In Doha, his face is on bumper stickers. In Mogadishu, it looms on giant posters. Nowadays, Turkish President Recip Tayyip Erdogan enjoys great popularity in certain countries in the Middle East and Africa.
Remarkably, too, he has achieved this while at the same time managing an unprecedented escalation in the number and size of his country’s overseas military bases.
On the Arabian Sea, his country’s flag flutters on warships, and by the Persian Gulf, it flies from tank turrets.
Turkish troops are now in Qatar and Somalia, while Turkish navy vessels patrol the Gulf of Aden. Recent statements by leading figures in Sudan and Djibouti have also caused speculation that these countries, too, may soon play host to soldiers sent by Ankara.
Turkey stresses that it has only peaceful intentions behind this buildup. Yet in a region that has not seen such deployments since Turkey’s predecessor, the Ottoman Empire, ruled much of the Middle East, such a return is not always welcome.
“The Arab world will not be led from Tehran and Ankara,” United Arab Emirates (UAE) Minister of State for Foreign Affairs Anwar Gargash tweeted at the end of last year. He had earlier warned against the “surrounding regional ambitions” of Iran and Turkey.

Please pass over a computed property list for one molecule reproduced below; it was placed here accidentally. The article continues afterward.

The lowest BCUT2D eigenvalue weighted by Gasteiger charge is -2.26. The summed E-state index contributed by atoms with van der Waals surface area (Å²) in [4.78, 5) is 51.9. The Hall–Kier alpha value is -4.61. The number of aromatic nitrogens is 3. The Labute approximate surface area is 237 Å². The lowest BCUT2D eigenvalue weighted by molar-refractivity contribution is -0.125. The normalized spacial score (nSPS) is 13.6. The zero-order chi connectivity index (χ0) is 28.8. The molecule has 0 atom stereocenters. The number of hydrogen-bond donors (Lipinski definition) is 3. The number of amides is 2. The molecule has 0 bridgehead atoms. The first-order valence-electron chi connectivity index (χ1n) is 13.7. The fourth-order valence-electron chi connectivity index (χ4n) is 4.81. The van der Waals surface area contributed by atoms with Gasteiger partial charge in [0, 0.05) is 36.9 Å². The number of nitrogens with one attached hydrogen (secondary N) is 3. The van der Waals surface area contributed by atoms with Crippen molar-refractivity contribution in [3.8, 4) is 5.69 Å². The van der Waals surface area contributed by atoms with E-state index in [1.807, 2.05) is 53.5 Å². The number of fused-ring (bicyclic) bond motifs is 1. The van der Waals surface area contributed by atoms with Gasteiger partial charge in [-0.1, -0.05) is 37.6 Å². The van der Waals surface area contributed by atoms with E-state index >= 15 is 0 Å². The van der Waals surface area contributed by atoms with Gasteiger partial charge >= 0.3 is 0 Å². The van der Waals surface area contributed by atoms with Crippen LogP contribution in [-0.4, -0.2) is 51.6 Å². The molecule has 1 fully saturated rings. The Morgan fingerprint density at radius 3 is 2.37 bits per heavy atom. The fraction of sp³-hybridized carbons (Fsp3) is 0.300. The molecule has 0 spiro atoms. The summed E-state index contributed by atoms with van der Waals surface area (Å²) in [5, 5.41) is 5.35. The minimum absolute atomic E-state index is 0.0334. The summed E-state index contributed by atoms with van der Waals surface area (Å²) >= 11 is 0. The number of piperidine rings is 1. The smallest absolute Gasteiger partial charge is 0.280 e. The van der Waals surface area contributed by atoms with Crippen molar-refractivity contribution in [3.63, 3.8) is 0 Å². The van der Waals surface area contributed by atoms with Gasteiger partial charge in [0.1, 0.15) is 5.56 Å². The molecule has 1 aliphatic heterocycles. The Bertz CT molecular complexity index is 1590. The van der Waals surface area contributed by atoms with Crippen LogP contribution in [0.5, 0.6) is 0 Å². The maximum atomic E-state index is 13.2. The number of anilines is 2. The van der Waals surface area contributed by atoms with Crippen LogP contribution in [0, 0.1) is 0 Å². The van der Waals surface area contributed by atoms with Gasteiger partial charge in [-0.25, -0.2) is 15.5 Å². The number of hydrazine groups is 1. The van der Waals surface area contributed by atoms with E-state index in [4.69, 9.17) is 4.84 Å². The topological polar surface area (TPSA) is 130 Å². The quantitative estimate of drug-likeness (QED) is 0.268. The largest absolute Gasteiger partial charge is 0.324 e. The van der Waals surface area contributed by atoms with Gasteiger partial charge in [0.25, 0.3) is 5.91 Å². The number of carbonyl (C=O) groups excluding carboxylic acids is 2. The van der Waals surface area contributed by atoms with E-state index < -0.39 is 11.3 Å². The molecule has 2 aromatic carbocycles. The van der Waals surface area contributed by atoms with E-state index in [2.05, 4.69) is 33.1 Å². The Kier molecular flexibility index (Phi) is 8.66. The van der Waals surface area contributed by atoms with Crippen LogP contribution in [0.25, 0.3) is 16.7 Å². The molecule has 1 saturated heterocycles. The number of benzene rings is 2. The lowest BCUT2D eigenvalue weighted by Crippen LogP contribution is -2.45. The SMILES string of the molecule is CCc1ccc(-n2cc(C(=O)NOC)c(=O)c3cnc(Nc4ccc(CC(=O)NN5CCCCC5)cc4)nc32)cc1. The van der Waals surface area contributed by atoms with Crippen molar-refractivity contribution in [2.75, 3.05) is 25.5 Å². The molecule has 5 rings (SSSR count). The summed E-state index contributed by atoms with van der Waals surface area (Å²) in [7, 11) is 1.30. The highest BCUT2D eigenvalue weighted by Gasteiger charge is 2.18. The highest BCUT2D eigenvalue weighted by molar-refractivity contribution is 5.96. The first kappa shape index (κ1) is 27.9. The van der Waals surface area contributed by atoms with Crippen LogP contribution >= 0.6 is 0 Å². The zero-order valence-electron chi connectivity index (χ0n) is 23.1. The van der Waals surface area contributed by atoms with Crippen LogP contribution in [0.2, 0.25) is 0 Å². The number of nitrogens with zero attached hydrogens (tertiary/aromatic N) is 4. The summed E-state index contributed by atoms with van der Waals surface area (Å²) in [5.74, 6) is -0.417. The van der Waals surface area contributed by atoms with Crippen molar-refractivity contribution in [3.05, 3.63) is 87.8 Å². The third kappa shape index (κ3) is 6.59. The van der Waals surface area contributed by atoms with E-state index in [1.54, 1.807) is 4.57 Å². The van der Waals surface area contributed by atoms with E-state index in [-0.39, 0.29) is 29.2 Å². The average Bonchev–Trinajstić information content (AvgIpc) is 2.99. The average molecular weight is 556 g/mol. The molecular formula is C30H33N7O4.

For some, indeed, these new Turkish moves bring with them concerns of “neo-Ottoman” encirclement.
Yet, others argue, much of this deployment follows a more long-standing Turkish search for new markets in the Gulf and Africa – although this economy-driven expansion is now going in parallel with new opportunities created by recent regional fractures and global changes.
“There is a new world now,” said Aybars Gorgulu, research director at the Center for Public Policy and Democracy Studies (PODEM) in Istanbul. “In this environment, Turkey is taking its own initiatives, becoming more active and more present.”
Crisis and opportunity
Concerns over Turkish intentions have been growing in some capitals after a string of moves by Ankara.
First, when Saudi Arabia, the UAE, Bahrain and Egypt – known as the Arab Quartet – imposed a blockade of their Gulf Cooperation Council (GCC) partner Qatar back in June 2017, Ankara quickly stepped up to defend Doha.
Fast-tracked by the Turkish parliament, a force of around 3,000 troops is currently being built up at the Tariq bin Ziyad base, south of the Qatari capital, along with naval and air units.
Meanwhile, west of the Arabian Peninsula, in Somalia, some 200 Turkish soldiers have been deployed to a new US$50 million camp in Mogadishu. There, they are training some 10,000 Somali troops in the fight against the jihadist Al-Shabaab group.